‘My diagnosis at 27 changed my life dramatically. I connect all these things back to what I bundle up as “below-par”. I’d do weights and not bulk up. I couldn’t run as fast as other people. Knowing you are somehow physically different to others, made me feel really inferior and insecure.

‘I looked for various ways socially to compensate for that. It led me toward a lot of really negative lifestyle choices as far as being reckless. Getting diagnosed was a huge relief – it turned all that around.

‘I have a degenerative neuro-muscular condition called Inclusion Body Myositis which means my muscle cells don’t regenerate. Effectively I’ve got a slow, degenerative, muscle-wasting disease. It started off in my legs and it progressed to my arms. It’s slowly going through every set of muscles throughout my body.

‘I’ve had to face so many physical and emotional challenges. It’s made me a lot tougher and a lot stronger as a person. It’s made me a much nicer person than I used to be in my 20s. I’m nowhere near as selfish; I have a different perspective on life. I know what’s important and what’s not. I think I do. It just put me on a different path.

‘Before I was diagnosed, I was working in hospitality. I’ve always done really physical kind of work but I really physically started to struggle with all of that. Then I decided that I wanted to study and did an Advanced Diploma of Fine Art at TAFE followed by a Bachelor of Fine Art at the University of NSW.

‘I was fortunate enough at the start of 2016 to be awarded a grant through Accessible Arts which is designed to support me as an emerging artist in a sustainable arts practice. It’s helped me buy art supplies and an electric easel. It’s helped me build a website and employ a videographer to do a short 3.5 minute documentary about me and my practice. It all culminates in a solo exhibition where I produce 20 paintings. It’s designed to sell some work and generate some income so that I can then be funded to have a sustainable art practice for another year and have another show.’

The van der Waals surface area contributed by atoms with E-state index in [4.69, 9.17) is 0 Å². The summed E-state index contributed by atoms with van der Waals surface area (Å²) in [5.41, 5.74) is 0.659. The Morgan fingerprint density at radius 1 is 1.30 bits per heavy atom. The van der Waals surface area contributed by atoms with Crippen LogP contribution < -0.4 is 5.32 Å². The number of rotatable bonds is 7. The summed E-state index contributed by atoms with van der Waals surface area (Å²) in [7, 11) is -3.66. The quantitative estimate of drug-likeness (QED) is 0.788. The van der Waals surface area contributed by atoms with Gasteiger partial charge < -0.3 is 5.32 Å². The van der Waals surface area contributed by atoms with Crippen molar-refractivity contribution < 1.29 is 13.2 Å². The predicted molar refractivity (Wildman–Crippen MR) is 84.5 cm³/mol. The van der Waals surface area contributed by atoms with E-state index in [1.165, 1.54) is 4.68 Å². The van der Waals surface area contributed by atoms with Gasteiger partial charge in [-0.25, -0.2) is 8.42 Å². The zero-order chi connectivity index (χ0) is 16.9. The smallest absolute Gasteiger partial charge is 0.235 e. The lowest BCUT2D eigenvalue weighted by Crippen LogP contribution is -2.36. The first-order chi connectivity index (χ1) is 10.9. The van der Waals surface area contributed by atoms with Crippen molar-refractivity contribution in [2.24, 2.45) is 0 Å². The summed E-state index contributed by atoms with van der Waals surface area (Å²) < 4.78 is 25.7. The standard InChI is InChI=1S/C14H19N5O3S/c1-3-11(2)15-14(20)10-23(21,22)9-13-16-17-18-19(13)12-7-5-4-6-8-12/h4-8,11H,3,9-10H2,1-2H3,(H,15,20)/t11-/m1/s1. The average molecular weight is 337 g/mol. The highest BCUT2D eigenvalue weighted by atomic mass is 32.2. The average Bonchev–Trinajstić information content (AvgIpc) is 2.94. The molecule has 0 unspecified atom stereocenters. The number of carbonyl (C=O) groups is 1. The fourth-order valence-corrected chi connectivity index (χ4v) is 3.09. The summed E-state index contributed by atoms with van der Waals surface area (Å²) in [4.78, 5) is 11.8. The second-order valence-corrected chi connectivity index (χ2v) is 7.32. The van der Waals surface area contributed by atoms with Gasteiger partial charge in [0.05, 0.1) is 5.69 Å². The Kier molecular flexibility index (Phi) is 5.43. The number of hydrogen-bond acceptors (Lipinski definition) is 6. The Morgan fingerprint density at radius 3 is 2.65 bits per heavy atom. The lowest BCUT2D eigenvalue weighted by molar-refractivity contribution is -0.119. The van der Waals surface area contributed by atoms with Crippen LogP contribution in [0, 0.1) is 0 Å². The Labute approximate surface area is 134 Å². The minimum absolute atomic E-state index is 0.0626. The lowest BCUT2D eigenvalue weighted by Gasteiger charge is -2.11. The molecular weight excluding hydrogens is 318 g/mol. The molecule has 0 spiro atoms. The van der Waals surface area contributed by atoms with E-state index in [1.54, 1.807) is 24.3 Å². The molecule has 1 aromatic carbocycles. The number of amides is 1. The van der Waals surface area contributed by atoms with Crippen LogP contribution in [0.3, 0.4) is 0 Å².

‘I’d broken up with my fiancée and suddenly realised I was by myself. It was just me and I thought, well, I don’t need much. At the same time I was also dealing with stress anxiety from working a lot and the lifestyle that comes with that. Even though nobody was pressuring me in the slightest, I felt that way. I felt that you’ve got to live a certain way to make your parents proud and your friends happy.

‘I studied a bit of art when I was a teenager and had left it for about 20 years. When I started it again about two years ago, I found it very meditative and felt very stress free. I realised how much I missed it and that this is my real love.

‘I left all my jobs. One of the biggest challenges of doing that was the fear of whether I would be good enough as an artist because you honestly don’t know. It’s not always about skill level in art either – it’s about finding your own voice and your own style and telling a story through it.

‘At my age, it’s hard to get back in to paid employment – trying to apply for a job when you’ve left it for two years – they’ll take someone who’s currently working in the field and a younger person as well. There was always that risk. If I had kids and a mortgage I wouldn’t do it because you do it for your kids – you work. I can be a little bit selfish because it’s just me. I can’t go out every night with friends and go to fancy restaurants but I get to do what I love every day.’